A Supporting Role

Employers honored for backing workers who serve in the military
Scott Holstein
Joyce Gill|!!| a major in the Air Force Reserve|!!| nominated her civilian boss for a Patriot Award for his support of her military service.

Major Joyce Gill wanted to show her appreciation for her boss, who always backs her when her military reserve duties take her to the Pentagon. So she nominated James B. Garred, who oversees contracting at Tyndall Air Force Base — Gill’s “day job” — for a Patriot Award from the Florida Committee for the Employer Support of the Guard and Reserve (ESGR).

Joyce Gill, a major in the Air Force Reserve

“He was really surprised,” said Gill. “We didn’t tell him what was coming. He was doing a training class.”

The Patriot Award is given to employers of military reservists to honor their patriotism for hiring military employees — and then working around those workers’ commitments to their country. Gill, for instance, is a contracting officer whose reserve duties frequently take her to Washington. She said her absences could — under different circumstances — be a problem for colleagues and her boss.  

“ ‘You got reserve duty? How long are you going to be out now?’ ” she imagines them saying.

But not colleagues led by Garred. “He completely supports me — what I’m doing and why I’m doing it,” Gill said. Besides, she notes, even when pulling her reserve duty, she goes back to her hotel room afterward and works on her Tyndall tasks.

That scenario is playing out again and again as the state’s employers, especially in military-friendly Northwest Florida, step up their support for the National Guard and Reserve.


And the Award Goes to …

“I have my dream job,” said ESGR Area Coordinator Penny Justice, who conducts award ceremonies like Garred’s in workplaces and at banquets. “I get to reward employers for their support of military employees. You can just see the love and admiration between the employers and employees.”

Part of the U.S. Department of Defense, ESGR was created in 1972 to promote cooperation between reservists and their civilian employers.  Richard Nixon was the first president to sign an ESGR Statement of Support, pledging his backing for Guard and Reserve employees. Nationally, hundreds of thousands of employers have signed them since.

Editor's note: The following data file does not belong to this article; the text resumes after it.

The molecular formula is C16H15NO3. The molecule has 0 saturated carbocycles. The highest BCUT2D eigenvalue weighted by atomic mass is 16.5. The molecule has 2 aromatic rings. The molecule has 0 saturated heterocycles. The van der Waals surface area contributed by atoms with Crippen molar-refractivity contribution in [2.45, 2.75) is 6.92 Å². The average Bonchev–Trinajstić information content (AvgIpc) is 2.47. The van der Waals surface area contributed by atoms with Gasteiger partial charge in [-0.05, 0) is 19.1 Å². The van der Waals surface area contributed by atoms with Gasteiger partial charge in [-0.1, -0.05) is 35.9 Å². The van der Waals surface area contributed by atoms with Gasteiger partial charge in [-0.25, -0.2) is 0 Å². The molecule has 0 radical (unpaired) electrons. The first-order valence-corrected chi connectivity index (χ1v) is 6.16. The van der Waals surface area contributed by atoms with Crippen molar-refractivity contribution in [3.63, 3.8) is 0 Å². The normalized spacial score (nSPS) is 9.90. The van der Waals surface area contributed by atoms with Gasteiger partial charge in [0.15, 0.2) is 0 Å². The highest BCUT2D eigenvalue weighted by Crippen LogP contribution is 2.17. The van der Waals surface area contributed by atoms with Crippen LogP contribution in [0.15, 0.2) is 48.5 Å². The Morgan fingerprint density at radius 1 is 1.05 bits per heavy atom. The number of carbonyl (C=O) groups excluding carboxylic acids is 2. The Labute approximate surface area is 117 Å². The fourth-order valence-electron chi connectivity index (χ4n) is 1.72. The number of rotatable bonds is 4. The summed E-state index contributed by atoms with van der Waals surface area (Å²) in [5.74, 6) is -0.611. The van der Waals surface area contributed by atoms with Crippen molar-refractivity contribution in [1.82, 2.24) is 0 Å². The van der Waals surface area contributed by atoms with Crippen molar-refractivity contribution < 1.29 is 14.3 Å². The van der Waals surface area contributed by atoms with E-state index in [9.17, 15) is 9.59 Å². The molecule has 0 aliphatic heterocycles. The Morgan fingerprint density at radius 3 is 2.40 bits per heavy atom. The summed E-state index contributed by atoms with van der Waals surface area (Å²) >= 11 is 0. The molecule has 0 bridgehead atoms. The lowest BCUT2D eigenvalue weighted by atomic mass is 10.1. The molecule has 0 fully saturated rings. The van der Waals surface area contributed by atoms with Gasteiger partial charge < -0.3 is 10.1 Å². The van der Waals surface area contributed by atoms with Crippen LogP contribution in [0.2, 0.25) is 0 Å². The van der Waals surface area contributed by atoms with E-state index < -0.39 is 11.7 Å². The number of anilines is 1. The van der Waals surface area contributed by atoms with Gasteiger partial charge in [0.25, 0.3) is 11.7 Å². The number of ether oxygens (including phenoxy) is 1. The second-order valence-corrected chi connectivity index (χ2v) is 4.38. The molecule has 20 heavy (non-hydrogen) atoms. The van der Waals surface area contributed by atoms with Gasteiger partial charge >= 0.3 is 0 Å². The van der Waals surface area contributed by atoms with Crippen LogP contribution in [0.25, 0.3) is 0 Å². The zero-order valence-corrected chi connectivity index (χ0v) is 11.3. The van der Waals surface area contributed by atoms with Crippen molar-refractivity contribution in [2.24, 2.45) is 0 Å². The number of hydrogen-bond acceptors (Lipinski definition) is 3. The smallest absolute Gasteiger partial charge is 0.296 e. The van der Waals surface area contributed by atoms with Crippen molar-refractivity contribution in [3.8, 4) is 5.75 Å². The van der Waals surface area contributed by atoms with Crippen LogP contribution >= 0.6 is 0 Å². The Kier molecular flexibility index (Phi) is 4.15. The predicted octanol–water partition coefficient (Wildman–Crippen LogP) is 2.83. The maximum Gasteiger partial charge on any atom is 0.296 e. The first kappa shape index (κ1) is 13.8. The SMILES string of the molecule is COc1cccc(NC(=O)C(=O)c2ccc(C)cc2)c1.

But ESGR faces enormous challenges that members of the Guard and Reserve rarely faced in 1972, when the Vietnam War was on and the draft was still in effect. With 1.3 million members of the Guard and Reserve today serving longer and longer tours of duty on the most dangerous battlefields worldwide and in an increasing number of missions within the U.S., those workers need more employer understanding and support to survive financially.

“We are no longer weekend warriors,” said Judge Gregory P. Holder, Florida’s ESGR chairman. “We are no longer the men and women called up just for Hurricane Katrina, for Hurricane Andrew, for the fires in Colorado.” As an example, he points to the 841st Combat Engineer Battalion, deployed for a year to Afghanistan’s deadly Korengal Valley.   

That’s where ESGR comes in. In Florida, there are approximately 38,000 Guard and Reserve personnel, 11,000 employers who hire them and more than 100 ESGR volunteers. The volunteers recruit new employers, help resolve conflicts arising from an employee’s military commitment and support the families.

 “For Guard and Reserve members and their families, the greatest enablers are our employers and agencies like ESGR that help pull our efforts together and strengthen alliances,” Maj. Gen. Emmett R. Titshaw, the Adjutant General of Florida, told ESGR’s annual meeting last June.

According to Titshaw, employers today recognize the challenges faced by reservists, appreciate their sacrifice and are willing to go the extra mile to ensure that service members have “good jobs in a supportive environment.”